I've been working on some components in the last few days. I already asked for clarifications and we narrowed down the list of what's needed. Just when I'm finishing up the tests, the person I talked to removed half the crap from the list of requirements so I had to remove those from my code as well.

Wasted effort and what do you think the reviewer is gonna see? "It took you days and this is all you delivered?" Nevermind that, I can stop caring about that since I can defend myself. The annoying thing is I keep getting shit about not asking questions when I always did. It just happened that the person I talk to only realize certain things after a certain amount of time.

He is my team mate and I don't want to push him off the bridge since I know he's also struggling with some new tools. He's also apologetic about it. So I guess a better approach now is to collect all the test data even before development. If that doesn't work, well, fuck. Gotta put yourself first, right?

I'm annoyed but it's not worth the premature aging, at least not as much as the abundance of misspellings I had to deal with while working with other teams' codebase, so I'm just gonna think that I still get paid the same amount.

  • 6
    Just start off the bat with the reviewer "Yeah I know it doesn't look like X weeks work but half the requirements got taken off at the last minute, call Y if you want to know more about it"

    Work that doesn't ship isn't wasted. You learn by doing. Everything we do is either a challenge or a routine. The more you see routines the more you see how they can be automated away. The more you see challenges the better you get at solving new ones. Keep your chin up, it isn't as much of a loss as you think :)
  • 2
    @justamuslimguy or just show him the git history and all the red
  • 3
    Changing requirements is quite common.

    Make sure there is a log trail or e-mail conversations documenting it, and if you want to help your coworker make sure they keep a trail to.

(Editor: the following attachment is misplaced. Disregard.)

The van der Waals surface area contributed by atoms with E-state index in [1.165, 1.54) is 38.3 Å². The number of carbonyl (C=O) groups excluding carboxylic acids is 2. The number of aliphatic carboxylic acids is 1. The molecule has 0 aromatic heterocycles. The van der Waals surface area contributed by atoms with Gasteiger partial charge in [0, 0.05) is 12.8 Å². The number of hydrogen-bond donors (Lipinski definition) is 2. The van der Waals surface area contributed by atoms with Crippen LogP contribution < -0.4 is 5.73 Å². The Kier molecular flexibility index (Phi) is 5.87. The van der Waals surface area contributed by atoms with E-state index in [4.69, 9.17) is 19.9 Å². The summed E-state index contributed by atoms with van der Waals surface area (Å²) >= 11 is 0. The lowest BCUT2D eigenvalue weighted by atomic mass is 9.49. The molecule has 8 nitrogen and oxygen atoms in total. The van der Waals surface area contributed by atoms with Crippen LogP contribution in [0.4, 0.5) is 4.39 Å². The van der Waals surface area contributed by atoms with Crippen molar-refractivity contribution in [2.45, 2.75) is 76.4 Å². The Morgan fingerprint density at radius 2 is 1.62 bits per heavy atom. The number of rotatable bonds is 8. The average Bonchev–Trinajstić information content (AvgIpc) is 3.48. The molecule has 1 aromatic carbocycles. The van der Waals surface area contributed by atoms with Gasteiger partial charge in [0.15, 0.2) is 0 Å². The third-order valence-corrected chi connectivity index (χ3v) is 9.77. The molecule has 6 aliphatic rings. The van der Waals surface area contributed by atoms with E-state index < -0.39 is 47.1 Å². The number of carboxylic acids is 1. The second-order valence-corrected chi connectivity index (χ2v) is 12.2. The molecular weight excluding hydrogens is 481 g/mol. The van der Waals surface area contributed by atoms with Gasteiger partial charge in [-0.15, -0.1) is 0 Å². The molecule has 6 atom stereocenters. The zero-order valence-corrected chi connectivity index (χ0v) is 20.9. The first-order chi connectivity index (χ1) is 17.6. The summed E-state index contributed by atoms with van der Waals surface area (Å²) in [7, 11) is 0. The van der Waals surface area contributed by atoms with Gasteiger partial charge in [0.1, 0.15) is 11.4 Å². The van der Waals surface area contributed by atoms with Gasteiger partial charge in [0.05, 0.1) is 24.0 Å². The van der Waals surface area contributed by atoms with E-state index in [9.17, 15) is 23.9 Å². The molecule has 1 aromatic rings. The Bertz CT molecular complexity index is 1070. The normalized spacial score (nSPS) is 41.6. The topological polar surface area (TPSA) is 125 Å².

As @justsmuslimguy said, even things that does not get shipped might be worth it.

    Either there was external changes, an api or rule that changed, or you just found a better solution when everything was finished, and shipping code that is not required just opens up for moe bugs, especially if the code then sits unused for an extended period.

    I often throw a way thing on the way as I rework and refine things, removing parts that prove to be obsolete, even whole features, if we find customers really do not need them.

    And that is sometimes found only when done and testing the complete solution.

    Things that sounded very good at planing did not really work out in practice.
  • 3
    I don't really mind the requirement changes since I'm used to it and I understand why it happens. I'm just annoyed when my manager keeps insisting on communication problems as if it's my fault for not asking. The point is I already asked and it doesn't matter how many times I ask, requirements can still change a few days later and the answer to my previous questions will change as well.
  • 4
    @rutee07 That is bad :/

    When will companies learn that they save money by encouraging employees to avoid internal conflicts?

    And I know, that is a rhetorical question :( with rarely as answer.
  • 4
    I've had such moments when some defects were hard to understand and to find the cause, but in the end the fix was as simple as several lines of code, but overall process took days for analysis and tests.

    Previously I was worried about such thing but gradually accepted that complexity is not measured in lines of code.
  • 3
    @iiii so very true.

    And frankly, a one line fix is much easier to trust as its most likely a logic fix than actual code fix.
  • 1
    @iiii one recent example, a month long investigation into logout problems found it to be a race condition due to params in prod.

    No code change at all, just two numbers to change.

    Still it solved the problem :)

    But its not much of a review ;)
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